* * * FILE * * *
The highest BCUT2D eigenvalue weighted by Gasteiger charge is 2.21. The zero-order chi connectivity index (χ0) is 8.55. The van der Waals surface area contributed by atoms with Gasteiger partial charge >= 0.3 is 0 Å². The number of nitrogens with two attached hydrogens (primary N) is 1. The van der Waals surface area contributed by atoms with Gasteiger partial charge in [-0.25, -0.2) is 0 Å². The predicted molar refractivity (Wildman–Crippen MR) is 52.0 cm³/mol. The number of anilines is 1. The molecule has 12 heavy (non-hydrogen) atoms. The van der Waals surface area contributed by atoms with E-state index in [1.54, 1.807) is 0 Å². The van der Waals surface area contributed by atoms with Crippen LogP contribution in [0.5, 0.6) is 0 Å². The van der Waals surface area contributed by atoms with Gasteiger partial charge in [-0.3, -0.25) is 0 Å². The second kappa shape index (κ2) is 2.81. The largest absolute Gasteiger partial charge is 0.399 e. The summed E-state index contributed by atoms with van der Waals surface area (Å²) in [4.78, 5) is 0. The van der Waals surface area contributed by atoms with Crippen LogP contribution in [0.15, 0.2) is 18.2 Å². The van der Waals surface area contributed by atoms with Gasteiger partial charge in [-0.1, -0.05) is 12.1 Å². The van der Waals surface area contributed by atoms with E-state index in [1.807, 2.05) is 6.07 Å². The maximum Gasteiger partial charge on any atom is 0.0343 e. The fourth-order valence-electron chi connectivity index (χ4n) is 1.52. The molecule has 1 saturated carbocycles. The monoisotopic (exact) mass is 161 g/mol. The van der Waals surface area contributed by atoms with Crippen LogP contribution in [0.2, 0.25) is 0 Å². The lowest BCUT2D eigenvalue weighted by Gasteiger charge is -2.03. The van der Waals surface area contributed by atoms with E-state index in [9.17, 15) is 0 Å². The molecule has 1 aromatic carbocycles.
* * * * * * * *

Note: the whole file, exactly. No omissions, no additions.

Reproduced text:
The highest BCUT2D eigenvalue weighted by Gasteiger charge is 2.21. The zero-order chi connectivity index (χ0) is 8.55. The van der Waals surface area contributed by atoms with Gasteiger partial charge >= 0.3 is 0 Å². The number of nitrogens with two attached hydrogens (primary N) is 1. The van der Waals surface area contributed by atoms with Gasteiger partial charge in [-0.25, -0.2) is 0 Å². The predicted molar refractivity (Wildman–Crippen MR) is 52.0 cm³/mol. The number of anilines is 1. The molecule has 12 heavy (non-hydrogen) atoms. The van der Waals surface area contributed by atoms with E-state index in [1.54, 1.807) is 0 Å². The van der Waals surface area contributed by atoms with Crippen LogP contribution in [0.5, 0.6) is 0 Å². The van der Waals surface area contributed by atoms with Gasteiger partial charge in [-0.3, -0.25) is 0 Å². The second kappa shape index (κ2) is 2.81. The largest absolute Gasteiger partial charge is 0.399 e. The summed E-state index contributed by atoms with van der Waals surface area (Å²) in [4.78, 5) is 0. The van der Waals surface area contributed by atoms with Crippen LogP contribution in [0.15, 0.2) is 18.2 Å². The van der Waals surface area contributed by atoms with Gasteiger partial charge in [-0.1, -0.05) is 12.1 Å². The van der Waals surface area contributed by atoms with E-state index in [1.807, 2.05) is 6.07 Å². The maximum Gasteiger partial charge on any atom is 0.0343 e. The fourth-order valence-electron chi connectivity index (χ4n) is 1.52. The molecule has 1 saturated carbocycles. The monoisotopic (exact) mass is 161 g/mol. The van der Waals surface area contributed by atoms with Crippen LogP contribution in [0.2, 0.25) is 0 Å². The lowest BCUT2D eigenvalue weighted by Gasteiger charge is -2.03. The van der Waals surface area contributed by atoms with E-state index in [9.17, 15) is 0 Å². The molecule has 1 aromatic carbocycles.